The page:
Next week I’m starting the Make Art That Sells ‘Illustrating Children’s Books‘ five-week online course with Lilla Rogers and Zoë Tucker, and I am both excited and nervous!
It looks like it will be quite challenging and I’m not talking just about the course. I will also be juggling with the new season of Inktober (I can’t believe it’s been a year already!) and client work.
But it also looks like it could be an extremely rewarding and fun month!
How about you? Anything interesting happening in October?
The rules of the challenge were quite simple: make a drawing in ink everyday, every other day or every week and stay consistent with it.
I decided to add a few rules of my own: although it was technically allowed, I decided that I wouldn’t trace outlines in pencil before inking (everything was drawn 100% freehand). I also decided to try my best to keep the overall style consistent; this is why, alhtough I could have, I didn’t use my nib pen at all. I started with ink and brush so I had to stick with it. Finally, I chose that I would only work in black and white.
Looking back on the past month, there were some “meh” moments:
I didn’t really like most of the “official” themes; I felt that they weren’t always adapted to the type of illustrations I normally like to draw and I felt that there were a lot of serious/dark themes. This being said, it forced me to get out of my comfort zone and sometimes, to find ways to deal with the subject matter in a more light-hearted way.
It was freakin’ hard to ink freehand, without any outlines!
I often felt pressed for time. Although Inktober was a fun challenge to take, I had to make room for it… on top of everything else (understand work but also usual house chores and life obligations like cooking/eating dinner, etc.).
Sometimes I felt a bit frustrated about the fact that I couldn’t make more time to develop my illustrations further; I had to keep them minimal so that they wouldn’t take me too long to draw.
But there were also some brilliant ones:
I liked the fact I got to practise ink drawing even more (this is something I had wanted to do for some time but I was struggling to make the time for it)!
It made me want to go a step further and add colour (and not with Photoshop, no. I mean paint!).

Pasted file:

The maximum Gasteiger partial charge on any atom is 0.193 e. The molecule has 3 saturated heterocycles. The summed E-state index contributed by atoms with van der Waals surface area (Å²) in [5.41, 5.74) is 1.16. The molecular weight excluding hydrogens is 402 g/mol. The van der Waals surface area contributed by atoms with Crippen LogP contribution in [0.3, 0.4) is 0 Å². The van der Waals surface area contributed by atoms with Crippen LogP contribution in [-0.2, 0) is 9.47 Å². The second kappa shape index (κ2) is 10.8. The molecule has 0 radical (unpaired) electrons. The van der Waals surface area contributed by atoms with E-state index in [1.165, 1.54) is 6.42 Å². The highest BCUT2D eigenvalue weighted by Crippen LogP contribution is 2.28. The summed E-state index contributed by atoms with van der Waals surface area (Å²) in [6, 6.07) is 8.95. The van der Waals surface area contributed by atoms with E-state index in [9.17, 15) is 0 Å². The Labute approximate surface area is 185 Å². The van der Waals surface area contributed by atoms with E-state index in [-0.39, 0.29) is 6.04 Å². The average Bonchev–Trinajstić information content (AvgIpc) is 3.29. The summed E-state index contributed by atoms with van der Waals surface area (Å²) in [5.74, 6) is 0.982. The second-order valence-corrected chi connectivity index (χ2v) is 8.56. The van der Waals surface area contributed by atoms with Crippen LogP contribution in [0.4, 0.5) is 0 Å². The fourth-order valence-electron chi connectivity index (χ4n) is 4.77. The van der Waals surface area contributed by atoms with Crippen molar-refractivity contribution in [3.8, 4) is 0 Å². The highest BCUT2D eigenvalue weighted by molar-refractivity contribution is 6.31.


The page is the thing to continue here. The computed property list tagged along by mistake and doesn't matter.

It made me want to draw in that style even more.
It made me want to keep a consistent practice. Although I do draw everyday, it can be easy to get caught up in work and only draw the type of illustrations that you are commissioned to draw. Inktober made me want to add more experimentation of subject matters, techniques, etc. and to do it more often.
Inking freehand for a month made everything else seem easy in comparison, even if my Inktober illustrations were only small pieces!
So all in all, I feel relieved that the psychological pressure of Inktober is over but I want to keep the positive habits and I generally feel happy and energised. I am thinking of starting Illustration Friday again (once a week should be manageable!) and/or to give myself a new theme or technique to explore every month.
We’ll see how it goes!
In the meantime, here are the last Inktober illustrations of the year.
Inktober is a drawing challenge that takes place every year in – wait for it – October (mind-blowing, I know!). The only rule: 31 days – 31 ink drawings. Every one can do it and you even have lighter options if the full challenge seems a bit daunting.
Here is the official list of themes for the 2016 edition:
I don’t think I will be posting my Inktober drawings on here every day and might only do a weekly update but I might change my mind so we’ll see. However, I will be posting them every day on Instagram so if you are very eager to see what I came up with, have a look on there too!
For now, I present to you my Inhtober drawings 1 to 6!